The Japan floriculture market is projected to witness a CAGR of 2.3% over the forecast period (2021-2026). The supply chain disruptions caused due to the pandemic have resulted in low revenue in the Japanese floriculture market. The lack of adequate disposable income with consumers and the low investment in beautification purposes by companies has impacted the market adversely during the pandemic. The increasing stability in wholesale trade can be attributed to the low prices and availability of high-quality products to consumers directly. Japanese wholesalers have a well-established import system with several countries. Consumers in Japan prefer new varieties of flowers from different countries and the demand is majorly satiated by the imports from Asian countries. Cut flowers account for the most significant portion of imports in the Japanese floriculture sector, and the import of cut flowers has been continuously increasing over the years, especially for flowers like chrysanthemums and carnations due to the availability of varieties, which have improved vase life.
Key Market Trends
Young Farmers are Taking up Flower Farming
While the number of domestic commercial farms run by elderly households is declining in Japan, on the other hand, the number of young farmers taking up flower farming is increasing. The percentage of people below 45 years of age are involved in the production of flowers, and the number is almost double the number of people engaged in rice farming. Because the median age in Japan currently is around 46 years, the trend depicts that young people are actively involved in the floriculture market and will likely play a significant role in the development of the domestic market. The majority of plant and flower varieties are bred by private companies and young growers themselves. This will improve the productivity of crops, leading to the growth of the market in Japan. Energy-saving flower production technologies are being used, where the heat and lighting for flowers are utilized after sundown, thus, reducing energy consumption by 30.0%. The usage of these technologies by young growers has enhanced productivity. The familiarity of production technologies for young farmers has also contributed to the growth of the market.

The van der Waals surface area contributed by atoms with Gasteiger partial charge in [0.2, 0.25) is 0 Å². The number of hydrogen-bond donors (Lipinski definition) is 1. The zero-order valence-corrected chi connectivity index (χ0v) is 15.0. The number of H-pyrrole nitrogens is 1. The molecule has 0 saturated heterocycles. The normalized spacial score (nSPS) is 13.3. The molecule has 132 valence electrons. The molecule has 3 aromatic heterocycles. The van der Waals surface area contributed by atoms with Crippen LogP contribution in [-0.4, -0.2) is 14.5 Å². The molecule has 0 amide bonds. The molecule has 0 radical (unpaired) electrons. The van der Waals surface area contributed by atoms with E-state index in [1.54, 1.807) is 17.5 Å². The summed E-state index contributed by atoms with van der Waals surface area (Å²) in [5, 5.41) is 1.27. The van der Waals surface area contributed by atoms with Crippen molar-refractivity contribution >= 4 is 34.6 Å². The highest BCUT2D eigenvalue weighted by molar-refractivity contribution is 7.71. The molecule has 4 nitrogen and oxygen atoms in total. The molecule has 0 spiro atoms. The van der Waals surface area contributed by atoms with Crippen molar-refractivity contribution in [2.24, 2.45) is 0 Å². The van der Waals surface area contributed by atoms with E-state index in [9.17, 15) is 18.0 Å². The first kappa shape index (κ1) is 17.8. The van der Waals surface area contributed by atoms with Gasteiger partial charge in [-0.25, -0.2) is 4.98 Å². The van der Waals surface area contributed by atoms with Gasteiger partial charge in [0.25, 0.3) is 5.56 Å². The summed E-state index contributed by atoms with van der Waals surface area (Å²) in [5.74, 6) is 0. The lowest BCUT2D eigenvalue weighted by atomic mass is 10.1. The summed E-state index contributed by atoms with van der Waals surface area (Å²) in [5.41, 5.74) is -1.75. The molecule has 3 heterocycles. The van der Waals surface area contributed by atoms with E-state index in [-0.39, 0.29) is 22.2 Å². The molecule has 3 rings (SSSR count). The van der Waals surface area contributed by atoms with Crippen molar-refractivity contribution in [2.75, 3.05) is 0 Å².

Decreasing Area Under Bulbous Plants
The area under cultivation for flowers is declining over the years, mainly owing to the less number of commercial farm households and the drop in the number of flower growers in Japan. Cut flowers account for the largest share of the total cultivated area in Japan, and accounted for the major cultivated areas, followed by potted flowers and bulbous plants, respectively. All the divisions of flowers and plants have reported a decline over the years, owing to the decline in domestic demand, although the production still remains robust, as the export values for flower and plant are strong, owing to the quality of Japanese floriculture products. Aichi, Okinawa, and Shizuoka were the top three prefectures in Japan, with the largest area under flower and plant cultivation. Although, in terms of output and sales, Aichi, Chiba, and Fukuoka prefectures accounted for the majority of sales accounting for around 31.0% of the total agricultural output from flowers and plants. The lack of adequate supply in the market has increased the reliance on imports to satiate the demands of consumers. Niigata has the largest area under cultivation for bulbous plants in Japan, among all the prefectures. The Netherlands, New Zealand, and France were the leading exporters for these types of plants to Japan, while the Netherlands, Brazil, and China were the major importers of bulbous plants from Japan.
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